BNP under fire in Redbridge over anti-Islamic leaflet

A RABBI has branded an election leaflet put out by the British National Party as "blatantly Islamaphobic".

The leaflets have been sent to Jewish voters showing people dressed in Islamic clothing performing Nazi salutes and holding banners bearing anti-Semitic claims such as "God Bless Hitler".

Dr Mohammed Fahim, Imam of South Woodford Mosque, Mulberry Way, said: "What they are putting in their leaflets they are just making up to gain votes.

"An average person with average intelligence would recognise it as fictional."

Bashir Chaudhry, chairman of the League of British Muslims and the Ilford Muslim Community Centre, said: "There are issues they should be tackling, not turning a community against another community."

Rabbi David Hulbert, of Bet Tikvah Synagogue, Newbury Park, and a member of the borough's Three Faiths Forum, which is a coalition between Christian, Muslim and Jewish communities, said: "It's blatantly Islamaphobic.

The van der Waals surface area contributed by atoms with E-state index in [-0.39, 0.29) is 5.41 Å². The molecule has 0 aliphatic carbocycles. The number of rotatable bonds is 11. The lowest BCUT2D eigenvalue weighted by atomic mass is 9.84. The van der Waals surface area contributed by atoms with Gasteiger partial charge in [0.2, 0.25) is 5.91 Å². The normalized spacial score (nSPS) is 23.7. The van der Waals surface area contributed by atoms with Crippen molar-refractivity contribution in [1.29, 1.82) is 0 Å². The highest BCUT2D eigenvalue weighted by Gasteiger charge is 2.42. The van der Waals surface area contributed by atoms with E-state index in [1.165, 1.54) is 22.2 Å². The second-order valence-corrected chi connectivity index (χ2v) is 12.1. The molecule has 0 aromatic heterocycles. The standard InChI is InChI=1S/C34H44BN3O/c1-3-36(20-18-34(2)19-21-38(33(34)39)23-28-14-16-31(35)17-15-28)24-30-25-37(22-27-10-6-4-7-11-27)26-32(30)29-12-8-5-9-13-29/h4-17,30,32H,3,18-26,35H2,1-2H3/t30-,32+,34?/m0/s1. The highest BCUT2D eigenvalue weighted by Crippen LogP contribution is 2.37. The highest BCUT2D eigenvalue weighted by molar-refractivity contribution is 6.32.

"I really don't think they will be picking up many votes from the Jewish community here."

Gerry Gable, joint co-ordinator of Redbridge and Epping Forest Together Now and publisher of the anti-racism magazine Spotlight, urged anyone who receives a leaflet to hand it over to the police.

He said: "It's intended to cause trouble between the two communities.

"I think they are going to have a bit of a job around here."

BNP Cllr Julian Leppert, who is hoping to regain his council seat for Hainault and is also standing as an MP for Chingford and Woodford Green, said the images on the leaflet were designed to be attention grabbing.

He said: "We're using this election to bury some of the myths about the British National Party.

"If you read the Jewish press, they are still banging on about the same old rubbish, saying we're Nazis.

"Some of those images on the front are to remind people of a few home truths.

"They're all pictures taken from genuine news stories."

A police spokesman said: "It is the policy of the Metropolitan Police Service not to comment on party political literature. If it is alleged that any party has transgressed the law, then any allegation will be investigated at that time.

Illford Recorder